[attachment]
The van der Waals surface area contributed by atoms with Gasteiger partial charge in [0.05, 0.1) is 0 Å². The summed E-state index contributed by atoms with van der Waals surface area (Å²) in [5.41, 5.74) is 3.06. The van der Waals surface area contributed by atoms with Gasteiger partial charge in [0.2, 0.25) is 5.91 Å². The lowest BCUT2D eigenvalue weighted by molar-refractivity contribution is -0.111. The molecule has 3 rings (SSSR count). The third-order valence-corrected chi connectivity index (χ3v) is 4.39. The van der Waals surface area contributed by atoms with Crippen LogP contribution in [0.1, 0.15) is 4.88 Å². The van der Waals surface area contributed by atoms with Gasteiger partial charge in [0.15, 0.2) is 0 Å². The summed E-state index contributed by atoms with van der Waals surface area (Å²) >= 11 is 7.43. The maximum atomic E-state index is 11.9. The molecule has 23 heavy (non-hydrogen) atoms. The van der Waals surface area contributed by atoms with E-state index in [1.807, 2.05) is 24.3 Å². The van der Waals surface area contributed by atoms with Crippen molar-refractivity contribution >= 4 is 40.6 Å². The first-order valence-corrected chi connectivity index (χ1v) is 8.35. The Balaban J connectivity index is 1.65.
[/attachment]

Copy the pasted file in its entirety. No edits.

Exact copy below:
The van der Waals surface area contributed by atoms with Gasteiger partial charge in [0.05, 0.1) is 0 Å². The summed E-state index contributed by atoms with van der Waals surface area (Å²) in [5.41, 5.74) is 3.06. The van der Waals surface area contributed by atoms with Gasteiger partial charge in [0.2, 0.25) is 5.91 Å². The lowest BCUT2D eigenvalue weighted by molar-refractivity contribution is -0.111. The molecule has 3 rings (SSSR count). The third-order valence-corrected chi connectivity index (χ3v) is 4.39. The van der Waals surface area contributed by atoms with Crippen LogP contribution in [0.1, 0.15) is 4.88 Å². The van der Waals surface area contributed by atoms with Gasteiger partial charge in [0.15, 0.2) is 0 Å². The summed E-state index contributed by atoms with van der Waals surface area (Å²) >= 11 is 7.43. The maximum atomic E-state index is 11.9. The molecule has 23 heavy (non-hydrogen) atoms. The van der Waals surface area contributed by atoms with E-state index in [1.807, 2.05) is 24.3 Å². The van der Waals surface area contributed by atoms with Crippen molar-refractivity contribution >= 4 is 40.6 Å². The first-order valence-corrected chi connectivity index (χ1v) is 8.35. The Balaban J connectivity index is 1.65.